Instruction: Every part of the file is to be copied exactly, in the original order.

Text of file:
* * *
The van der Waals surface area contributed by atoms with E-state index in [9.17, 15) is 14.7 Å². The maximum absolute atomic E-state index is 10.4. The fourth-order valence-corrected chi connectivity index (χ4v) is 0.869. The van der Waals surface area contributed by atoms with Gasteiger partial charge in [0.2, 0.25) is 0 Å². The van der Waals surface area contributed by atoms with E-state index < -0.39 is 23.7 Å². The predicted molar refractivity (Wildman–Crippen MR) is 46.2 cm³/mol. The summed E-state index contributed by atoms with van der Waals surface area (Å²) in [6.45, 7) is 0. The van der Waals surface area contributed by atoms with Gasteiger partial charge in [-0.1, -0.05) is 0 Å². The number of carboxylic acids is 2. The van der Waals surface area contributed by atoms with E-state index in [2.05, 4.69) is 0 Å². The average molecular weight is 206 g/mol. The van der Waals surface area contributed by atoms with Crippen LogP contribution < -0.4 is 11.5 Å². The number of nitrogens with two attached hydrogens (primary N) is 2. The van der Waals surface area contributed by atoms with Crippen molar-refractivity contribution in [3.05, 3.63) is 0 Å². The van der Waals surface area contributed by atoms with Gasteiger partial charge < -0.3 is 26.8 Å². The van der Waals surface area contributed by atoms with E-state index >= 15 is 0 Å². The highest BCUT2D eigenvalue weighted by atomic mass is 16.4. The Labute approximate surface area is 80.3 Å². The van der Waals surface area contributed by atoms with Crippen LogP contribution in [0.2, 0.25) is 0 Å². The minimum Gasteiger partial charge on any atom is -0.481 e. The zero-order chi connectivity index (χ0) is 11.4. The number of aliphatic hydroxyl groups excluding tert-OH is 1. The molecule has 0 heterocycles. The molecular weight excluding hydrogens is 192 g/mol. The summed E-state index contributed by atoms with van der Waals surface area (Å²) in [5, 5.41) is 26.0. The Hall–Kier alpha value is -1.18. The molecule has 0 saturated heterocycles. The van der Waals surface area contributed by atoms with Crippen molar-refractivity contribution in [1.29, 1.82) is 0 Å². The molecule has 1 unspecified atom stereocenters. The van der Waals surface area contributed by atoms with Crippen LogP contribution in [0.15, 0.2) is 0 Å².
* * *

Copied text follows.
The van der Waals surface area contributed by atoms with E-state index in [9.17, 15) is 14.7 Å². The maximum absolute atomic E-state index is 10.4. The fourth-order valence-corrected chi connectivity index (χ4v) is 0.869. The van der Waals surface area contributed by atoms with Gasteiger partial charge in [0.2, 0.25) is 0 Å². The van der Waals surface area contributed by atoms with E-state index < -0.39 is 23.7 Å². The predicted molar refractivity (Wildman–Crippen MR) is 46.2 cm³/mol. The summed E-state index contributed by atoms with van der Waals surface area (Å²) in [6.45, 7) is 0. The van der Waals surface area contributed by atoms with Gasteiger partial charge in [-0.1, -0.05) is 0 Å². The number of carboxylic acids is 2. The van der Waals surface area contributed by atoms with E-state index in [2.05, 4.69) is 0 Å². The average molecular weight is 206 g/mol. The van der Waals surface area contributed by atoms with Crippen LogP contribution < -0.4 is 11.5 Å². The number of nitrogens with two attached hydrogens (primary N) is 2. The van der Waals surface area contributed by atoms with Crippen molar-refractivity contribution in [3.05, 3.63) is 0 Å². The van der Waals surface area contributed by atoms with Gasteiger partial charge < -0.3 is 26.8 Å². The van der Waals surface area contributed by atoms with E-state index >= 15 is 0 Å². The highest BCUT2D eigenvalue weighted by atomic mass is 16.4. The Labute approximate surface area is 80.3 Å². The van der Waals surface area contributed by atoms with Crippen LogP contribution in [0.2, 0.25) is 0 Å². The minimum Gasteiger partial charge on any atom is -0.481 e. The zero-order chi connectivity index (χ0) is 11.4. The number of aliphatic hydroxyl groups excluding tert-OH is 1. The molecule has 0 heterocycles. The molecular weight excluding hydrogens is 192 g/mol. The summed E-state index contributed by atoms with van der Waals surface area (Å²) in [5, 5.41) is 26.0. The Hall–Kier alpha value is -1.18. The molecule has 0 saturated heterocycles. The van der Waals surface area contributed by atoms with Crippen molar-refractivity contribution in [1.29, 1.82) is 0 Å². The molecule has 1 unspecified atom stereocenters. The van der Waals surface area contributed by atoms with Crippen LogP contribution in [0.15, 0.2) is 0 Å².